Modulating the surfactant structure around single wall carbon nanotubes for single chirality separations

Journal of Material Sciences & Engineering

ISSN: 2169-0022

Open Access

Modulating the surfactant structure around single wall carbon nanotubes for single chirality separations

3rd International Conference on Smart Materials & Structures

March 20-22, 2017 Orlando, USA

Kirk J Ziegler, Yang Zhao and Jia Xu

University of Florida, USA

Scientific Tracks Abstracts: J Material Sci Eng

Abstract :

The post synthesis separation of single wall carbon nanotubes (SWCNTs) is needed for their inclusion in novel electronic devices. For example, semiconducting SWCNTs have unique optoelectronic properties that can be utilized in photovoltaics and biosensors. The high surface area of nanomaterials dictates that the interface with their surroundings is important in determining their properties or functionality. For example, all atoms in SWCNTs exist on the surface and therefore, have excellent sensing capabilities. The interface of SWCNTs with their surroundings is also important to their application in polymer composites, devices, drug delivery, bioimaging and biosensing. SWCNT interfaces are often altered with surfactants to improve their dispersion in aqueous suspensions. Understanding and ultimately controlling these surface layers is important because of its influence on reactivity, adsorption of pollutants and interaction with materials. Our group has focused on characterizing and controlling SWCNT interfaces for highfidelity separations of semiconducting SWCNTs by the n, m type. Here we report the high-fidelity desorption of single-chirality SWCNTs from hydrogels through surfactant structure modulation. High-purity fractions of (n, m) SWCNTs are obtained with high yield once a specific ratio of sodium dodecyl sulfate (SDS)/sodium deoxycholate (DOC) co-surfactant solution is used as the eluent. The elution of only one n, m type at a specific co-surfactant ratio while other types are exposed to more surfactant suggests that each n, m type forms a thermodynamically-stable surfactant structure in the co-surfactant solution.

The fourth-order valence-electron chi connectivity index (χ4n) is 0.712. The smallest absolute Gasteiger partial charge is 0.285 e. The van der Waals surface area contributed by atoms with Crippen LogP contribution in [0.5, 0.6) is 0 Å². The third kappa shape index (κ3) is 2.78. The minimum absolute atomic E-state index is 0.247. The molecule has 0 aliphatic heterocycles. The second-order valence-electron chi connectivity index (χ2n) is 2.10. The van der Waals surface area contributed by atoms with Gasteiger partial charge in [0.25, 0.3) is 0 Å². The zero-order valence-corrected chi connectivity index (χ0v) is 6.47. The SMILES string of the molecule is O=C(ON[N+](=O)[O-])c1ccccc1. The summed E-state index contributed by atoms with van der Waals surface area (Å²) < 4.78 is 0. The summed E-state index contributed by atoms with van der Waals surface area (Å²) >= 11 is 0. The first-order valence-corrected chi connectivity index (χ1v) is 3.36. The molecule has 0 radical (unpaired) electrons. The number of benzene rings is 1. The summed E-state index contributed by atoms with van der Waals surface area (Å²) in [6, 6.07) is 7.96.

Biography :

Kirk J Ziegler has joined the Chemical Engineering Department at the University of Florida in 2005. His work on SWCNTs has focused on understanding the effect of surfactant-nanotube interactions on dispersion and separation processes. His work on nanowire arrays has applications in energy-related devices, which require high surface area to maximize energy generation or storage.


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